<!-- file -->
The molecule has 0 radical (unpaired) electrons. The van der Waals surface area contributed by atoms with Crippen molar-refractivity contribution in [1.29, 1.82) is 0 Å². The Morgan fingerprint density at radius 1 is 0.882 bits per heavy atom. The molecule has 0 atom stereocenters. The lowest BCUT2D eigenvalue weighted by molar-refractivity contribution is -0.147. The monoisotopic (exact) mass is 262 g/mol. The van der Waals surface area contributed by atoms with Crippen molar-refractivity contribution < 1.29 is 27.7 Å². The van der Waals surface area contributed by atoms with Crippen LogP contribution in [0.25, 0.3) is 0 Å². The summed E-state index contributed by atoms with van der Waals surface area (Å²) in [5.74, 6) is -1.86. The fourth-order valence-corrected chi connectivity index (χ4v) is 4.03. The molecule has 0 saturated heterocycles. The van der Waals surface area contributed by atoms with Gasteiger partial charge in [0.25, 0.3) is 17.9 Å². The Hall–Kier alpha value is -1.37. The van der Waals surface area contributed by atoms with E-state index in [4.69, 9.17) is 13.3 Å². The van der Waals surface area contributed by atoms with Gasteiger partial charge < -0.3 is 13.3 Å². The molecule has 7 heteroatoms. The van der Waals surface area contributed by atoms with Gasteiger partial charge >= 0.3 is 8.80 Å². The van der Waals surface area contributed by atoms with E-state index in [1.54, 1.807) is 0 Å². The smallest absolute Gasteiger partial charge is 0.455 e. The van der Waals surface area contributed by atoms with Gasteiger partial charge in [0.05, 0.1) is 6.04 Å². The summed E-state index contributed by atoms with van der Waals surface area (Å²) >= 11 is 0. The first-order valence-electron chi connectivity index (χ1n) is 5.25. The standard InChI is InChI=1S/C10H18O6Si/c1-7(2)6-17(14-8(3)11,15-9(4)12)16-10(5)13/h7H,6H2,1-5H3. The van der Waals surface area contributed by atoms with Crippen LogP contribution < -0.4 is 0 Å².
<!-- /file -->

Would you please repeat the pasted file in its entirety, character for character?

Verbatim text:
The molecule has 0 radical (unpaired) electrons. The van der Waals surface area contributed by atoms with Crippen molar-refractivity contribution in [1.29, 1.82) is 0 Å². The Morgan fingerprint density at radius 1 is 0.882 bits per heavy atom. The molecule has 0 atom stereocenters. The lowest BCUT2D eigenvalue weighted by molar-refractivity contribution is -0.147. The monoisotopic (exact) mass is 262 g/mol. The van der Waals surface area contributed by atoms with Crippen molar-refractivity contribution < 1.29 is 27.7 Å². The van der Waals surface area contributed by atoms with Crippen LogP contribution in [0.25, 0.3) is 0 Å². The summed E-state index contributed by atoms with van der Waals surface area (Å²) in [5.74, 6) is -1.86. The fourth-order valence-corrected chi connectivity index (χ4v) is 4.03. The molecule has 0 saturated heterocycles. The van der Waals surface area contributed by atoms with Gasteiger partial charge in [0.25, 0.3) is 17.9 Å². The Hall–Kier alpha value is -1.37. The van der Waals surface area contributed by atoms with E-state index in [4.69, 9.17) is 13.3 Å². The van der Waals surface area contributed by atoms with Gasteiger partial charge < -0.3 is 13.3 Å². The molecule has 7 heteroatoms. The van der Waals surface area contributed by atoms with Gasteiger partial charge >= 0.3 is 8.80 Å². The van der Waals surface area contributed by atoms with E-state index in [1.54, 1.807) is 0 Å². The smallest absolute Gasteiger partial charge is 0.455 e. The van der Waals surface area contributed by atoms with Gasteiger partial charge in [0.05, 0.1) is 6.04 Å². The summed E-state index contributed by atoms with van der Waals surface area (Å²) >= 11 is 0. The first-order valence-electron chi connectivity index (χ1n) is 5.25. The standard InChI is InChI=1S/C10H18O6Si/c1-7(2)6-17(14-8(3)11,15-9(4)12)16-10(5)13/h7H,6H2,1-5H3. The van der Waals surface area contributed by atoms with Crippen LogP contribution < -0.4 is 0 Å².